Social Scientist. v 15, no. 167-68 (April-May 1987) p. 3.

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World Monetary Reform: Some Needed Initiatives

The world monetary system, as it is to-day is a mere patchwork of steps taken from time to time as situations arose since early 70's. That is why it is constantly under the threat of breaking down whenever an unusual situation arises.

Any major reform of the world monetary system must, I believe, attend first and foremost to the question of generation of international reserves multilaterally so that the system does not have to depend on the actions of individual governments in this regard.

Attempts at multilateralisation of liquidity generation, however limited, have taken the form of (a) enhancement in the quotas of the IMF members and (b) allocation of SDRs. To use Fund quotas as the basis of liquidity generation was not only open to several objections in theory but was also, as events have demonstrated over the years, a route that got tied down to vagaries of the national budgetary policies of the member countries, especially those with a major voice in the deliberations and decisions of the Fund. The decision to start allocating SDRs was, in a sense, meant to break out of the stranglehold of the quotas. But even there, the allocation was tied down to quotas rather than any objective criterion reflecting the need for international liquidity.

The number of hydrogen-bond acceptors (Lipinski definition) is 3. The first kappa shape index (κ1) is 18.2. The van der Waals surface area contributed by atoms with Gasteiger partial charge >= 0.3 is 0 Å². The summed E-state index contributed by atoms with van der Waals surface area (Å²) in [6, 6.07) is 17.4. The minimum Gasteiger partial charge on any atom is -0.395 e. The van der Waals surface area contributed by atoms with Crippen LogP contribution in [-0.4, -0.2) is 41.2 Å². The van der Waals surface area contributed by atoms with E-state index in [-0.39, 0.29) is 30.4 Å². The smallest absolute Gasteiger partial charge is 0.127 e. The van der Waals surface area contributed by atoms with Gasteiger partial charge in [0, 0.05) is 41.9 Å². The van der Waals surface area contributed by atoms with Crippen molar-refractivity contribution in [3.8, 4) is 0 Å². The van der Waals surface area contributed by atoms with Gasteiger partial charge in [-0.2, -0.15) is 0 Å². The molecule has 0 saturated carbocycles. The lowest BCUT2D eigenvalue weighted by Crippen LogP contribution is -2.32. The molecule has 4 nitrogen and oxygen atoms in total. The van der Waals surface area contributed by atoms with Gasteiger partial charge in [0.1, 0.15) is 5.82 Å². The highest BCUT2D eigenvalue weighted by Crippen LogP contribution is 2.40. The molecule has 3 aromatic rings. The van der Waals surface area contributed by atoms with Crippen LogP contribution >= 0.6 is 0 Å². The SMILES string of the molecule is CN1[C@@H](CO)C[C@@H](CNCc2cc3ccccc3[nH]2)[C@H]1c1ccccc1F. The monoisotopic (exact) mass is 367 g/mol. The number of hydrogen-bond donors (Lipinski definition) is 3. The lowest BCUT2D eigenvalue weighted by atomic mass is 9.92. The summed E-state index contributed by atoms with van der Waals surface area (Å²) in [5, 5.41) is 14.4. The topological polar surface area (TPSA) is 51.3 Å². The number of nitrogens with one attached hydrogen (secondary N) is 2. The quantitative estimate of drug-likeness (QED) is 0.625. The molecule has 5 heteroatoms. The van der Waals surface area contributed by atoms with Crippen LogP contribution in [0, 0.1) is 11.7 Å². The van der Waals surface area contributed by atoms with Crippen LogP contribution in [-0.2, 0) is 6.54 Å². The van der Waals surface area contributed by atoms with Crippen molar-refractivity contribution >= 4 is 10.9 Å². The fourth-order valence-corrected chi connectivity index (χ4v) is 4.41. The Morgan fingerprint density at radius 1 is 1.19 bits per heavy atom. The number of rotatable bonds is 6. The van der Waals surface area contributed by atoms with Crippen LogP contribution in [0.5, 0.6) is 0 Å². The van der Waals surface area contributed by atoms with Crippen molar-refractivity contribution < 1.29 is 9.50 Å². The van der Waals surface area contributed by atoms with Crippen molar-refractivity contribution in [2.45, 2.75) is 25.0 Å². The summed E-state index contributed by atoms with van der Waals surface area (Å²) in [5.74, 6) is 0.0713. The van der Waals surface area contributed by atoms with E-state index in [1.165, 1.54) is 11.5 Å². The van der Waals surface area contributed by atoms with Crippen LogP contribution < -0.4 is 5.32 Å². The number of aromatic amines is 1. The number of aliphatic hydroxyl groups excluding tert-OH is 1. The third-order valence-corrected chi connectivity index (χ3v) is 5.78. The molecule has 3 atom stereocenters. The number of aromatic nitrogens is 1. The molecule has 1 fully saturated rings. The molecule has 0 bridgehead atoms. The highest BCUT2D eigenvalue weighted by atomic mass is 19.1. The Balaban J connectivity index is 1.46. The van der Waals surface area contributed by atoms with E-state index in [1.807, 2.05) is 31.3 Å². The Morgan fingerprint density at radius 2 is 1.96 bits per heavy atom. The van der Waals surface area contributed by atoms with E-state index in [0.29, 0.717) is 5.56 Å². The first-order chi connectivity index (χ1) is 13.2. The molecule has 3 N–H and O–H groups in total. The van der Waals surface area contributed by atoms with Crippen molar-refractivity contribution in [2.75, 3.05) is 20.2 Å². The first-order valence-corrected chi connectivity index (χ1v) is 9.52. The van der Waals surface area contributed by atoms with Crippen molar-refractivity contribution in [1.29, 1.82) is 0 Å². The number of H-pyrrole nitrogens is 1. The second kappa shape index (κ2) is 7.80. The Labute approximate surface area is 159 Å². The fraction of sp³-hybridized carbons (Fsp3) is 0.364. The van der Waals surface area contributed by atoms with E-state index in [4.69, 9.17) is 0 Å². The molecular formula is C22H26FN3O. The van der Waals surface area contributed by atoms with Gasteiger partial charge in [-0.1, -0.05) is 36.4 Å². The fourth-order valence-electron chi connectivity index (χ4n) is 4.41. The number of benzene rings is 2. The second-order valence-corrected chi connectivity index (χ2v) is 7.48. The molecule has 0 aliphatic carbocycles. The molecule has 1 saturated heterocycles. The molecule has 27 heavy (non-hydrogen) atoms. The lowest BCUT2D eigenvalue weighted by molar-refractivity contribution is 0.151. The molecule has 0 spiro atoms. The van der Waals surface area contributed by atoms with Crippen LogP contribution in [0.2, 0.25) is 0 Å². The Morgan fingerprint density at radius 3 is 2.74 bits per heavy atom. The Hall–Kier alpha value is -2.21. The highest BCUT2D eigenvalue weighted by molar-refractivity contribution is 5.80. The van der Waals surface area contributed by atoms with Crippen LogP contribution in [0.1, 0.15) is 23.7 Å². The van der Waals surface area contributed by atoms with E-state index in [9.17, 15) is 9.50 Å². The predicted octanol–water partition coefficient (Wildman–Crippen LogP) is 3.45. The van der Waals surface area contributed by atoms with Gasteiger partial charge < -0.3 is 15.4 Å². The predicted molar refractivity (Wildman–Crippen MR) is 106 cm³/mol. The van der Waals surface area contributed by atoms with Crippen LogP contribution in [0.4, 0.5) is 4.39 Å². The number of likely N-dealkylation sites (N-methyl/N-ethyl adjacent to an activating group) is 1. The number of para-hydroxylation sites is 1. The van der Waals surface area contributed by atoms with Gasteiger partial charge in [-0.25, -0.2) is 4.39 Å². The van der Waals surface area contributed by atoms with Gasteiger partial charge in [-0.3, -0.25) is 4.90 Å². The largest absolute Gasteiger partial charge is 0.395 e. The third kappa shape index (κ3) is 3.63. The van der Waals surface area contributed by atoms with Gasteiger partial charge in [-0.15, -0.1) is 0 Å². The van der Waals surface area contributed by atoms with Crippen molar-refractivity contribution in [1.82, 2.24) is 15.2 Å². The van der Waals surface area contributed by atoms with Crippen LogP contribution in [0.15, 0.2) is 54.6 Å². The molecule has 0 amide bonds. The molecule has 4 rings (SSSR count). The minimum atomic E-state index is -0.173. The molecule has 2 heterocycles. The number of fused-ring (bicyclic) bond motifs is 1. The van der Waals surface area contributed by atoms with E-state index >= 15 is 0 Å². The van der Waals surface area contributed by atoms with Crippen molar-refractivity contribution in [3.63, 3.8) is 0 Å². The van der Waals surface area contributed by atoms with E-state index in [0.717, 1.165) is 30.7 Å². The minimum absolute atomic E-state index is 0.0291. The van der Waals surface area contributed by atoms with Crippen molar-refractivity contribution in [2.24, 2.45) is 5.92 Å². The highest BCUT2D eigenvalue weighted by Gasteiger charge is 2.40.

In what follows, I propose to deal, in some length, with the questions relating to IMF quotas and SDR allocations and then deal with the question of conferring on the IMF less restricted powers of borrowing to meet the genuine needs of world trade and finance without the system having to depend unduly on any one, two or three countries, however powerful they be. This is not an easy question, for although the countries now-appropriating the gains of reserve creation are also the ones with dominant say in the IMF's decision making, they will not readily foreswear their gains, not even in favour of the IMF, a body they themselves dominate. All the same, it is necessary that we in the developing countries are clear on what is involved.

I. Quotas : Should they expand?

IMF quotas have not remained unchanged. They added up to only $9 billion at the start, at present they add up to a little over $100 billion.

*Ceotre for Development Studies, Trivandrnm.

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